Every now and then I get to fly two DH82a Tiger Moth that are retro fitted with batteries and alternators to provide power for the radio and transponder as this type originally was not fitted with any electronic systems -- along a few other things e.g. brakes, tailwheel, flaps, a reasonably-sized windscreen, adjustable seats, some useful avionics and of course cabin heater or air conditioning.
The aeroplane's electronics are driven by the battery which usually gives us 5-6 hours of operation time I guess, however, with the installed alternator -- given they are not broken, the batteries get recharged mid-flight and once in a while on the ground using battery chargers too -- batteries should be detached in order to be charged on the ground.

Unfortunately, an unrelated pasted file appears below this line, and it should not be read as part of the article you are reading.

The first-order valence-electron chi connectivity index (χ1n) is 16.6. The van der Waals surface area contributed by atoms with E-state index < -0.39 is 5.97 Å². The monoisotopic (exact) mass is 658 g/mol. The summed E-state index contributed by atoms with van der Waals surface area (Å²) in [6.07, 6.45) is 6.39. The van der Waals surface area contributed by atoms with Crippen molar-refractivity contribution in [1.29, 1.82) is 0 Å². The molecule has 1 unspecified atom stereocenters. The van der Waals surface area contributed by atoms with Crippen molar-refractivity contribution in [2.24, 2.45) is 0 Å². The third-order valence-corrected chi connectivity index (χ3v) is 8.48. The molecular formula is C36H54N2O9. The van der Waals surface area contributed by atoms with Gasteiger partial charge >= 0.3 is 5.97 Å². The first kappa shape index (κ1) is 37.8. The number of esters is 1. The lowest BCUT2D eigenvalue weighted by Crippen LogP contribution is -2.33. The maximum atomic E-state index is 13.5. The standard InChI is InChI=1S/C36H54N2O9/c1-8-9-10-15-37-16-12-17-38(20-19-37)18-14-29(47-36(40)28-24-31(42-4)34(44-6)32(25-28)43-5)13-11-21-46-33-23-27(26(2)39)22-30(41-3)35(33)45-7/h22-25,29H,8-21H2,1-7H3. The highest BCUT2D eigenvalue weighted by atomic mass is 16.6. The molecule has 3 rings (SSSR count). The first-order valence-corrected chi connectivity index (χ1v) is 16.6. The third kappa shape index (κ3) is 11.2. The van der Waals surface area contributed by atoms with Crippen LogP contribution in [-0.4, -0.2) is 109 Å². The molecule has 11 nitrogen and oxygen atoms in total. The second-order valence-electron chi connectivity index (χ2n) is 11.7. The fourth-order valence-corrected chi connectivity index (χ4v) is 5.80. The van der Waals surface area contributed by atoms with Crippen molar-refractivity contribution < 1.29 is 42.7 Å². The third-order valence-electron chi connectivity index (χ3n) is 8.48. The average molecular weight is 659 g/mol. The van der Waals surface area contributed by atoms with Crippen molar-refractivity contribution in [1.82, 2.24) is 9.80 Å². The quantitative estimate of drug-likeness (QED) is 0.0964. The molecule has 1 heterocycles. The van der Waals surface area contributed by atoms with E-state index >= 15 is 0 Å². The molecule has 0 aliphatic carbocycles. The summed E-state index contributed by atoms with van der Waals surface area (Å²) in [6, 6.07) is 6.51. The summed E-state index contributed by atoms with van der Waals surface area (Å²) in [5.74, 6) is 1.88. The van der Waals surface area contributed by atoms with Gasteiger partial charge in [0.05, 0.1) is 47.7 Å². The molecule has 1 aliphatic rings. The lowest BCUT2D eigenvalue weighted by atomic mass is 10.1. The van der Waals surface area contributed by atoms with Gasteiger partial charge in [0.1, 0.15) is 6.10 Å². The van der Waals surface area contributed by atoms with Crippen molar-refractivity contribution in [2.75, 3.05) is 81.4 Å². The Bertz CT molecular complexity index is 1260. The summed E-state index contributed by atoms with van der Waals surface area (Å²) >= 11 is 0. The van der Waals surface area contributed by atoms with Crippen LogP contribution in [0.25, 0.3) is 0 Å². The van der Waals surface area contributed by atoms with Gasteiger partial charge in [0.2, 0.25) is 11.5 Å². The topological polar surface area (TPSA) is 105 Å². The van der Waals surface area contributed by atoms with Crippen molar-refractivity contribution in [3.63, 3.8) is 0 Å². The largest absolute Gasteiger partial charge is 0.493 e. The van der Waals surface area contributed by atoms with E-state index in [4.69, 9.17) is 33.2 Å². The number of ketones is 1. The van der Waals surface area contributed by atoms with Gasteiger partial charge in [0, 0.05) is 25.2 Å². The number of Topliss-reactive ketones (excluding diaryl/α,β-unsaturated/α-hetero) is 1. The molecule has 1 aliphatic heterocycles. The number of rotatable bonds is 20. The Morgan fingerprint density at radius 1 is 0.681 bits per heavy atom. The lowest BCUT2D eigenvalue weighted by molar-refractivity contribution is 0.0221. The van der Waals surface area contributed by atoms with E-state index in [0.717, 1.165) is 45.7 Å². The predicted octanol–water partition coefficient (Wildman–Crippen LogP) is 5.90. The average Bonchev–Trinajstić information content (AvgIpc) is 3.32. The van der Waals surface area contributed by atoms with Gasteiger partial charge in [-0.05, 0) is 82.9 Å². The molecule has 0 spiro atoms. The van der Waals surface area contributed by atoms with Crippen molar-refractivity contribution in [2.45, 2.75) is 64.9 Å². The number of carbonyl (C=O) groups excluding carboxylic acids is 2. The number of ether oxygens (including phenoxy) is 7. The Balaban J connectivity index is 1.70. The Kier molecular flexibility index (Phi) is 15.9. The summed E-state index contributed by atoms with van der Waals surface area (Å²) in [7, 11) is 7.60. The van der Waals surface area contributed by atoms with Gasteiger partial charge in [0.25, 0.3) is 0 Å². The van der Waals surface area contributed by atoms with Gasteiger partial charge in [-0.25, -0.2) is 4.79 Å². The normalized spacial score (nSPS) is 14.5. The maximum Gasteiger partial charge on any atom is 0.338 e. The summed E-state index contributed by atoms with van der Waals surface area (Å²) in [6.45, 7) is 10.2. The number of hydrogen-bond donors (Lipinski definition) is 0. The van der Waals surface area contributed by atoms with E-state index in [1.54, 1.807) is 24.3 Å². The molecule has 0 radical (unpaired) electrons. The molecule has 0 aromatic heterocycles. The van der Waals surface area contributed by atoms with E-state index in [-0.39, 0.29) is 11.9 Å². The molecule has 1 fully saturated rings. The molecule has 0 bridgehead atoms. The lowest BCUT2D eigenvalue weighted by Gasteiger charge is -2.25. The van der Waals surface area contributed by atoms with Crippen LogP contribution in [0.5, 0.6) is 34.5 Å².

The alternator is basically a small windmill turbine located under the belly of the aeroplane and between the undercarriage. I believe the alternate doesn't start properly recharging the batteries until you have a good healthy airspeed, although it windmills after the engine starts. You can see it actually in this photo of one of our two Tiger Moth:
Also these aeroplanes don't have any USB outlets, so we usually recommend the pilot and passenger to fully charge their mobile devices before each flight, specially if it is a long-haul flight.